Proposition One: Telecoms is a possible substitute for transport. People switch from using aeroplanes to using teleconferencing according to a bundle of factors including price, quality, convenience.
Proposition Two: Telecoms often stimulates air travel. We encounter people and initiate activity through telecoms, which then leads to increased demand for face-to-face meetings. Telecoms and physical transport are therefore not substitutes but complementary.
The Telepocalypse weblog contains a useful discussion about these two propositions. Note how the discussion ranges across several domains.
Economic FactorsElasticity. Absolute changes in the price of a commodity, changes in the price of one commodity relative to another commodity, changes in the price of a commodity relative to disposable income.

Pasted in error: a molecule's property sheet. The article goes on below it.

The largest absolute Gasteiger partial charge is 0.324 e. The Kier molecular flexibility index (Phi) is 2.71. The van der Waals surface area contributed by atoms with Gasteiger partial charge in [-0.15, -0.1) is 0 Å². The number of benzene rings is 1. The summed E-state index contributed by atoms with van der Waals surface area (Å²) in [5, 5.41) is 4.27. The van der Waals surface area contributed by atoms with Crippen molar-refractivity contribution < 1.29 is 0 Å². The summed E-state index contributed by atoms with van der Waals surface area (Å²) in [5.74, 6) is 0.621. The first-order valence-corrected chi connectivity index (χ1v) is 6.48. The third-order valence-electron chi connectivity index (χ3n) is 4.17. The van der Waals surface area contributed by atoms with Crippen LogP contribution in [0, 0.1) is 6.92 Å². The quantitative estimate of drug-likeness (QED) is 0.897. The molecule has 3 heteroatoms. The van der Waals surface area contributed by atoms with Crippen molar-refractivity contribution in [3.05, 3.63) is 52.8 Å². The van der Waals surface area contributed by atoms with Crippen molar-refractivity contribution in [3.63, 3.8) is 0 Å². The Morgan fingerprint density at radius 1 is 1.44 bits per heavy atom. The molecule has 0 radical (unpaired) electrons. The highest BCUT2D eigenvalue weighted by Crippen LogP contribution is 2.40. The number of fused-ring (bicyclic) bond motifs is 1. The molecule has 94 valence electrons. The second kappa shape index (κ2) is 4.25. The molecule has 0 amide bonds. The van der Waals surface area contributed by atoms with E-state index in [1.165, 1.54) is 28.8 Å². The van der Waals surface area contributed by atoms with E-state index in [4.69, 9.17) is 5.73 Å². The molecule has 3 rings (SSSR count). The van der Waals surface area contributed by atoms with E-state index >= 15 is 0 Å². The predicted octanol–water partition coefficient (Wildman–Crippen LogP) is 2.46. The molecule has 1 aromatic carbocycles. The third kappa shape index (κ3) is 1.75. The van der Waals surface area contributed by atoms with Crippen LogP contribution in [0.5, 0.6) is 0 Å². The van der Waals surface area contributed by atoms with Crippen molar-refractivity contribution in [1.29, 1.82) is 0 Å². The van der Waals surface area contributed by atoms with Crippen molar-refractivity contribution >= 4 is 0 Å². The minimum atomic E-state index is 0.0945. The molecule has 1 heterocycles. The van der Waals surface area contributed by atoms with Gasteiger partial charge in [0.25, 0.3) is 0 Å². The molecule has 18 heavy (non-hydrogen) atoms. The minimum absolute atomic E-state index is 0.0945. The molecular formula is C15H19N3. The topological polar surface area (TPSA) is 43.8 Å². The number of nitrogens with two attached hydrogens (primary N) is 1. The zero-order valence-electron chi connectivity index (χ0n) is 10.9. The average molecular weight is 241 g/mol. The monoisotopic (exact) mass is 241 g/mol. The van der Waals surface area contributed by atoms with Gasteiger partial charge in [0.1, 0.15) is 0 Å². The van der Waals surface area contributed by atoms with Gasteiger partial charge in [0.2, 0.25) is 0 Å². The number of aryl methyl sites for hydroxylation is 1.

Note that air travel is getting cheaper. Is this partly a response to the increasing availability/popularity of teleconferencing?
It is possible that the rate at which these prices change over time might also be important - because short-term price movements may affect people's perceptions that something is cheap or expensive, as well as expectations of future prices.
Social FactorsDiscussion of the social context for transport or telecoms - being there, a sense of presence. Some social contexts in which telecoms provide an acceptable substitute, and some contexts where they don't. Dividing the demand for telecoms/transport into different use categories.
Systems ThinkingCause and effect. Delayed effects - hysteresis.
Complexity. Lots of contradictory economic effects working simultaneously - very difficult to separate them out.